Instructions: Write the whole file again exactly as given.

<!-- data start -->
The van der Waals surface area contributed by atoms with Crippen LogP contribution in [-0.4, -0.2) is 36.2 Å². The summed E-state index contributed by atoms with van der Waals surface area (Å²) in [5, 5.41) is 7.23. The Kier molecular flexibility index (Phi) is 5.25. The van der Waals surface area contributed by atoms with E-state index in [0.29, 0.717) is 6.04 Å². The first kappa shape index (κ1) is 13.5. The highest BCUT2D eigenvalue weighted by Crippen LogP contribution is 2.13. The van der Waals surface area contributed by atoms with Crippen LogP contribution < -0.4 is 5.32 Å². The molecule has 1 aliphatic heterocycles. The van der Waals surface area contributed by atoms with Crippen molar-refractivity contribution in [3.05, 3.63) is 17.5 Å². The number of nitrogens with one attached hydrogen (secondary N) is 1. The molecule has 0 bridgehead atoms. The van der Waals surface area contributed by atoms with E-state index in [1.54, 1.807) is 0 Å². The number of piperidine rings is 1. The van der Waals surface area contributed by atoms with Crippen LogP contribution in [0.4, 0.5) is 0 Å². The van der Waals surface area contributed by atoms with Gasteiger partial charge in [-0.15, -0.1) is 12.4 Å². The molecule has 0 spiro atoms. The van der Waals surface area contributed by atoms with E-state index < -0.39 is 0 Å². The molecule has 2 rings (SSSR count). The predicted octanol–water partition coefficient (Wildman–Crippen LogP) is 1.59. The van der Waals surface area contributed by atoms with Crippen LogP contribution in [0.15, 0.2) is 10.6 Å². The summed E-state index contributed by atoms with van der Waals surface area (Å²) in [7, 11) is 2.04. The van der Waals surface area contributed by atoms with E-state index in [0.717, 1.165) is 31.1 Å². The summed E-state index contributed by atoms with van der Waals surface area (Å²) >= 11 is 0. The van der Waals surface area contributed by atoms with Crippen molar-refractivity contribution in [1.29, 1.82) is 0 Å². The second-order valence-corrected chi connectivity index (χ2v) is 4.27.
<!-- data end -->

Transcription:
The van der Waals surface area contributed by atoms with Crippen LogP contribution in [-0.4, -0.2) is 36.2 Å². The summed E-state index contributed by atoms with van der Waals surface area (Å²) in [5, 5.41) is 7.23. The Kier molecular flexibility index (Phi) is 5.25. The van der Waals surface area contributed by atoms with E-state index in [0.29, 0.717) is 6.04 Å². The first kappa shape index (κ1) is 13.5. The highest BCUT2D eigenvalue weighted by Crippen LogP contribution is 2.13. The van der Waals surface area contributed by atoms with Crippen LogP contribution < -0.4 is 5.32 Å². The molecule has 1 aliphatic heterocycles. The van der Waals surface area contributed by atoms with Crippen molar-refractivity contribution in [3.05, 3.63) is 17.5 Å². The number of nitrogens with one attached hydrogen (secondary N) is 1. The molecule has 0 bridgehead atoms. The van der Waals surface area contributed by atoms with E-state index in [1.54, 1.807) is 0 Å². The number of piperidine rings is 1. The van der Waals surface area contributed by atoms with Crippen LogP contribution in [0.4, 0.5) is 0 Å². The van der Waals surface area contributed by atoms with Gasteiger partial charge in [-0.15, -0.1) is 12.4 Å². The molecule has 0 spiro atoms. The van der Waals surface area contributed by atoms with E-state index < -0.39 is 0 Å². The molecule has 2 rings (SSSR count). The predicted octanol–water partition coefficient (Wildman–Crippen LogP) is 1.59. The van der Waals surface area contributed by atoms with Crippen LogP contribution in [0.15, 0.2) is 10.6 Å². The summed E-state index contributed by atoms with van der Waals surface area (Å²) in [7, 11) is 2.04. The van der Waals surface area contributed by atoms with E-state index in [0.717, 1.165) is 31.1 Å². The summed E-state index contributed by atoms with van der Waals surface area (Å²) >= 11 is 0. The van der Waals surface area contributed by atoms with Crippen molar-refractivity contribution in [1.29, 1.82) is 0 Å². The second-order valence-corrected chi connectivity index (χ2v) is 4.27.